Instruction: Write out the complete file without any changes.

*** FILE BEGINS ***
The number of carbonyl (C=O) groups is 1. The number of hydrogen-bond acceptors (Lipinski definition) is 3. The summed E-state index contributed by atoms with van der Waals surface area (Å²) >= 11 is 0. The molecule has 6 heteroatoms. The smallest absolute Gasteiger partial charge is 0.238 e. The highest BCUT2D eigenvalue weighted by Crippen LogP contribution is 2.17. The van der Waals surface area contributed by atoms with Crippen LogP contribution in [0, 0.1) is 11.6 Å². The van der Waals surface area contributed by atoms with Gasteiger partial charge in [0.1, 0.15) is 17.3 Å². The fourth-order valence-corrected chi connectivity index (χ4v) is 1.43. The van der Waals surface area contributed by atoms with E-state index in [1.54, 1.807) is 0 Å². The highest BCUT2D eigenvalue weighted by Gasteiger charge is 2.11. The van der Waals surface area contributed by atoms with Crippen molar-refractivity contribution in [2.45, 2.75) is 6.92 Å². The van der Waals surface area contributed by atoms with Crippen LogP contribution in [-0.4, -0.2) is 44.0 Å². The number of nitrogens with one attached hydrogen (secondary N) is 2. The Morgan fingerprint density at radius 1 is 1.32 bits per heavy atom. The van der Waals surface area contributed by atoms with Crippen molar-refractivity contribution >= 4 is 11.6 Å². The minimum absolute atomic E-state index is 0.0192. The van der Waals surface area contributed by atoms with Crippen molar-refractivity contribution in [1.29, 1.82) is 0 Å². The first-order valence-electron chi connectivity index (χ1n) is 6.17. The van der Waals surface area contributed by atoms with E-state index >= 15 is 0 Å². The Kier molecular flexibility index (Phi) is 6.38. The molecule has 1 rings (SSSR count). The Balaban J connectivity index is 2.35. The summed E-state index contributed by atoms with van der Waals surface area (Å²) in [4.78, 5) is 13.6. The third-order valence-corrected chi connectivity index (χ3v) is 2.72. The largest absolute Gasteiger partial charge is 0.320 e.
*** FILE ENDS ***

The number of carbonyl (C=O) groups is 1. The number of hydrogen-bond acceptors (Lipinski definition) is 3. The summed E-state index contributed by atoms with van der Waals surface area (Å²) >= 11 is 0. The molecule has 6 heteroatoms. The smallest absolute Gasteiger partial charge is 0.238 e. The highest BCUT2D eigenvalue weighted by Crippen LogP contribution is 2.17. The van der Waals surface area contributed by atoms with Crippen LogP contribution in [0, 0.1) is 11.6 Å². The van der Waals surface area contributed by atoms with Gasteiger partial charge in [0.1, 0.15) is 17.3 Å². The fourth-order valence-corrected chi connectivity index (χ4v) is 1.43. The van der Waals surface area contributed by atoms with E-state index in [1.54, 1.807) is 0 Å². The highest BCUT2D eigenvalue weighted by Gasteiger charge is 2.11. The van der Waals surface area contributed by atoms with Crippen molar-refractivity contribution in [2.45, 2.75) is 6.92 Å². The van der Waals surface area contributed by atoms with Crippen LogP contribution in [-0.4, -0.2) is 44.0 Å². The number of nitrogens with one attached hydrogen (secondary N) is 2. The Morgan fingerprint density at radius 1 is 1.32 bits per heavy atom. The van der Waals surface area contributed by atoms with Crippen molar-refractivity contribution >= 4 is 11.6 Å². The minimum absolute atomic E-state index is 0.0192. The van der Waals surface area contributed by atoms with Crippen molar-refractivity contribution in [1.29, 1.82) is 0 Å². The first-order valence-electron chi connectivity index (χ1n) is 6.17. The van der Waals surface area contributed by atoms with E-state index >= 15 is 0 Å². The Kier molecular flexibility index (Phi) is 6.38. The molecule has 1 rings (SSSR count). The Balaban J connectivity index is 2.35. The summed E-state index contributed by atoms with van der Waals surface area (Å²) in [4.78, 5) is 13.6. The third-order valence-corrected chi connectivity index (χ3v) is 2.72. The largest absolute Gasteiger partial charge is 0.320 e.